On the fourth plinth
Editor's note. When Margie Tunbridge wrote to Radio 4 asking for a flag to unfurl on the fourth plinth we leapt at the chance. Here she writes about the experience - SB
Like nearly every other Plinther I like Gormley's work (did he know he had so many fans?) - I've seen the Field for the British Isles several times, the exhibition which came to Tate St Ives a few years ago and other pieces by Gormley at Chatsworth House and the Yorkshire Sculpture Park. I've followed (some of) the controversies about other pieces of his work. I've been affected by his work, for example, Still IV from 1994, a cast of his daughter, aged six days, which apparently so affected the gallery attendants at Tate St Ives that they reportedly had to do shorter shifts in that room.
I had quite a difficult slot - it was 0200 to 0300 on Sunday 19th. So there was a sizable crowd in Trafalgar Square who were not terribly sober... they wanted to be entertained (is everything Britain's Got Talent?). I knew that the weekend night slots were likely to be more difficult but when you are allocated a slot your only option is to accept it or refuse it - there is no chance of swapping it. So I had decided to do it. A family member had said that the evening weekend slots were "skittles for drunks", and so it partly proved.
I had not planned to engage with the crowd. I did not 'do' a performance - I had collected together objects which represent important things to me - so I unfurled banners from Cornwall Council and the University of Exeter, both of whom work for; also Radio 4 and The Guardian which are important to me for news, arts, entertainment and so on. I also had a banner from the British Psychological Society which is the professional organisation for psychologists to which I belong.
To represent my family, friends, and colleagues, I signed pre-prepared postcards to send the next day, and put out about thirty little clay figures which I had made which were in the style of the Antony Gormley figures in the Field for the British Isles - they were a respectful nod to Gormley and another way of representing people I know.(Though a colleague wanted to know later why I had a chess game up there!)
I read three poems by Charles Causley, who was well known to my husband's family in Launceston, and taught my husband at primary school. I read The School At Four O'clock which is about the old National School at Launceston which perches on the side of the hill, under the castle. The poem has a notion of the school as a ship setting off for the day and then coming back to the harbour at the end of the day at four. I also read one about the moorland near here - Trethevy Quoit, and one I dedicated to my husband, called My Young Man's a Cornishman. He is, I'm not.
I flew some paper aeroplanes which had questions and possible answers on them from psychology - when they were unfolded the answer was at the apex of the plane - I chose questions which had less obvious answers and might be surprising. I saw people with their planes discussing the answers and words.
I also had brought some food and drink with me - not a pasty, I'm afraid - I'd asked Locanda Locatelli, a very excellent restaurant which I've been to a couple of times in London, to provide me with some food which they very kindly did, and I took a half bottle of wine from a favourite place in France, and had a glass of wine.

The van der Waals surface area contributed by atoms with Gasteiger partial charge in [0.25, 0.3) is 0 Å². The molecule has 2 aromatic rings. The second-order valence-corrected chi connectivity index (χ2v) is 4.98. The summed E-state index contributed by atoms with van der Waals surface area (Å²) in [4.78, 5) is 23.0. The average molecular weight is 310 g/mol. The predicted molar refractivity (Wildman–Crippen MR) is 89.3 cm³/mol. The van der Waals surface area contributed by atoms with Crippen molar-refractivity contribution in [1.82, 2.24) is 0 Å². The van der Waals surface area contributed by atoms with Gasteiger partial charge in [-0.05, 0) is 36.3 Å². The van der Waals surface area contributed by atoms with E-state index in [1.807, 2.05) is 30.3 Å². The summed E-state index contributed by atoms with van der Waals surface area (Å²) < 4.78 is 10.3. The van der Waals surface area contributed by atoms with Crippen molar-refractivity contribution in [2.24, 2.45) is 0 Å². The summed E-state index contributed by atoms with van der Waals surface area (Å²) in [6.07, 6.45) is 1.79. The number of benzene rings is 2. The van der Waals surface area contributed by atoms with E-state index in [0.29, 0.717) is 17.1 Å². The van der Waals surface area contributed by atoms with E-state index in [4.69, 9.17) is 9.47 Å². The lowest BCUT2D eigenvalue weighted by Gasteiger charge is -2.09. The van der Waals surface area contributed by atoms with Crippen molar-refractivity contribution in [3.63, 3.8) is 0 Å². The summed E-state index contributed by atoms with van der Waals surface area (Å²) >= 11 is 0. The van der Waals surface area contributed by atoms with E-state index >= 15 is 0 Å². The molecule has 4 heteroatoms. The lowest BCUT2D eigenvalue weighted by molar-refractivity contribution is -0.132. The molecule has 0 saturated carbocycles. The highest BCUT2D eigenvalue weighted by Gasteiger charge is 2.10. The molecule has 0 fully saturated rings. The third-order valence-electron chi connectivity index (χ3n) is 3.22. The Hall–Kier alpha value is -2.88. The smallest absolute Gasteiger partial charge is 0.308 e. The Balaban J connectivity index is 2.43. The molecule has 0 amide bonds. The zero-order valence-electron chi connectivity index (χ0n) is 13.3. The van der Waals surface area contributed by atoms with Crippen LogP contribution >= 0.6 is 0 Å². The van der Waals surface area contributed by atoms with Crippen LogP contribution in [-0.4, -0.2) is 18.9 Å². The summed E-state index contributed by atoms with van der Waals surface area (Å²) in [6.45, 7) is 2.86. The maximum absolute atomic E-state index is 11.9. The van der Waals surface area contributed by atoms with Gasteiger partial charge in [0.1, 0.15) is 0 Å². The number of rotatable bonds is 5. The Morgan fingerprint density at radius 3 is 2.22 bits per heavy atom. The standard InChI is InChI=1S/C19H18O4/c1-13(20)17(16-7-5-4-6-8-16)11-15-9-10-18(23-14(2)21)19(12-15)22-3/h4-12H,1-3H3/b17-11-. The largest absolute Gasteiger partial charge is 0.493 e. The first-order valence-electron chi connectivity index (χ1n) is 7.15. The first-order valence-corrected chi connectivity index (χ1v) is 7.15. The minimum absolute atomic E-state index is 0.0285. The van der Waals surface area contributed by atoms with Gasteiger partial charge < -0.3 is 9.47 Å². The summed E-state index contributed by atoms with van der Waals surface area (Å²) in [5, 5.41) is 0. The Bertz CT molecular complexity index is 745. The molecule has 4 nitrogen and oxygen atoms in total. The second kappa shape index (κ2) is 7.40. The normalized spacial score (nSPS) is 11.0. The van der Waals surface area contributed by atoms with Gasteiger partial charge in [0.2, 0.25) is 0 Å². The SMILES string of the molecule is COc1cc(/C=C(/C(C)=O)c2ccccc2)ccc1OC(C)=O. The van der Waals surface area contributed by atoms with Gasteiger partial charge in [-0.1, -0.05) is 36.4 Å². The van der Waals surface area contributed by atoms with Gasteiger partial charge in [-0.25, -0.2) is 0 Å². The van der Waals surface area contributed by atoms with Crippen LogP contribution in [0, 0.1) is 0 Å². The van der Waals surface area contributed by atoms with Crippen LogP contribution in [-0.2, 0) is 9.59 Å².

I took a little chair and sat to read the most recent edition of The Psychologist, Educational Psychology in Practice and the book we are currently reading in my book group. I think that because I did not respond to the shouty, sweary people in the Square, and because the police and the 'Heritage Wardens' in the Square moved some of them on, in the latter twenty minutes it became quieter and calmer, and I had a better look at the Square and the people in it. Some people waved and smiled and the tone changed from the rather more combative and shouty tone of earlier in the hour.
It was an interesting and unusual thing to do - in the event it was quite hard to do. The admin team at One and Other said that there are some much easier slots to fill. They were quite concerned about how I had managed it and were keen to check I was OK when I finished. A very different experience.
Because I'd asked Radio 4 to help me they were keen to be helpful and invited me to the studios of the current affairs programme and I went to watch the Broadcasting House programme being broadcast on Sunday morning.
And why Radio 4? - because it's my nourishment and entertainment. I listen to a lot of the output either when I'm at home or in my car travelling between meetings. (Today, PM, Broadcasting House, The Archers, In our Time, Woman's Hour, Front Row, Saturday Review, Poetry Please, Material World, Thinking Allowed, Loose Ends, The Now Show, The News Quiz and so on).I quite often plan journeys to be able to listen to favourite programmes. I'm the target listener the programme makers are thinking of when they make the programmes.
- Antony Gormley's One and Other project puts 2400 people (the 'plinthers') on the empty fourth plinth in Trafalgar Square, one hour at a time for 100 days. There's a web site where you can watch the plinth live, round the clock and there are still places available for September and October. Book here.
- You can watch all of Margie's hour on the plinth on the One and Other web site.
- Diligent Guardian staff are keeping an eye on the plinth 24/7 and posting their observations to Twitter. The hashtag is #oneandother.
- Some pictures taken in Trafalgar Square during Margie's hour on the plinth.
- Charles Causley picture from the BBC web site, Rock beach by Dean Kerrigan (used under licence), Picture of Radio 4's illuminated waterwall at Latitude 2008 from the Radio 4 Marketing department, red wine by Matthew Rogers (used under licence).